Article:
Military buyback and divorce


Q. I retired in 1995 from the Army after 15 years and two days under the early retirement option offered. I have been working for the federal government for over 16 years. I have not bought back any military service; I draw a military pension and disability pay. I divorced my spouse in 2006; she waived all rights to my current federal annuity, Thrift Savings Plan, etc., but does receive half of my military pension and the other half as spousal maintenance outlined in the divorce decree. Would it be legal to buy back my military service credit and convert it to my current federal time? Or should I seek legal counsel on this matter? Or will Defense Finance Accounting Services deny this request because she is in receipt of half of my military pension?

A. Although we aren’t able to answer questions involving court-ordered benefits, I can tell you that you would only be able to make a deposit for your active-duty service if it didn’t result in your having to waive your military retired pay. As a rule, retired members of the military must do that. You’ll have to check with your branch of service to find out if there is something about your situation that would exempt you from that provision of law.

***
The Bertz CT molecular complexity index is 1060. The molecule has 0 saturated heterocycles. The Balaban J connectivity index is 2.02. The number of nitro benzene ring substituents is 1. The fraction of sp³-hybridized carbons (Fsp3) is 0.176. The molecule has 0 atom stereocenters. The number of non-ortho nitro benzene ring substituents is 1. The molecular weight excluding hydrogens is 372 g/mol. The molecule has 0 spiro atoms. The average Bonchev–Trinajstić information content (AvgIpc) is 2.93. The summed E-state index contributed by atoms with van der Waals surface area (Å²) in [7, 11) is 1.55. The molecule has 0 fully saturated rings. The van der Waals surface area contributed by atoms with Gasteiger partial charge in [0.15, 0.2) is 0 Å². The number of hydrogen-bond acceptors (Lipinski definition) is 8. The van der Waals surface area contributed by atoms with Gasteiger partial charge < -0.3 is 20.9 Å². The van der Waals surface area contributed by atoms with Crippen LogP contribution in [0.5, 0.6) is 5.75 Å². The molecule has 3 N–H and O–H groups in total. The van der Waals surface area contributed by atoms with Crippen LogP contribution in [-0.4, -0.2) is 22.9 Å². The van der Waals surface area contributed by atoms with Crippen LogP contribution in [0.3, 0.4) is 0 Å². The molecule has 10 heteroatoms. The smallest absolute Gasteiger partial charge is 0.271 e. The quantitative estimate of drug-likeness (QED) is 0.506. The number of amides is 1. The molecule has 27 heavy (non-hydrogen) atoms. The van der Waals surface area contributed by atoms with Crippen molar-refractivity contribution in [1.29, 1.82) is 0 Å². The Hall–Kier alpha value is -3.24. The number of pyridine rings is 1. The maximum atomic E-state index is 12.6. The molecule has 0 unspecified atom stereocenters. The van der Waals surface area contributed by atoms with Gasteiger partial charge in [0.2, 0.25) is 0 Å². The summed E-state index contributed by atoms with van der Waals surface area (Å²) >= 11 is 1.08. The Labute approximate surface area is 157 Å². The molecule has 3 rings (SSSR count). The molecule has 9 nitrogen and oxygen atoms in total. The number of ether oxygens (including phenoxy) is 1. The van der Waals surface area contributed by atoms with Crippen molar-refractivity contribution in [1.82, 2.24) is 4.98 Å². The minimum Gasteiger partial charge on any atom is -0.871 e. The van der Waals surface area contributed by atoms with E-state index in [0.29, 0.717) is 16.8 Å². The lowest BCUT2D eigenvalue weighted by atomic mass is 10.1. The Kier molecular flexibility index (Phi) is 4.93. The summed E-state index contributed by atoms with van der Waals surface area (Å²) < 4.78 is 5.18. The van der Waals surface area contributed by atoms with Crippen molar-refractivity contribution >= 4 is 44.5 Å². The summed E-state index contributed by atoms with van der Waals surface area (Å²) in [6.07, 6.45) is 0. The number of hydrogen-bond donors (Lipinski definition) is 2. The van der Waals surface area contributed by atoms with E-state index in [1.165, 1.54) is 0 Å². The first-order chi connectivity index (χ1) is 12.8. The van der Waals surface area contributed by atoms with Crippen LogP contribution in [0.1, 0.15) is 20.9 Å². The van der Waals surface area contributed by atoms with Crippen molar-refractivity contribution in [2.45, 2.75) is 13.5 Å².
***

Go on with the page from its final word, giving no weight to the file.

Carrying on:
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Reg Jones was head of retirement and insurance policy at the Office of Personnel Management. Email your retirement-related questions to

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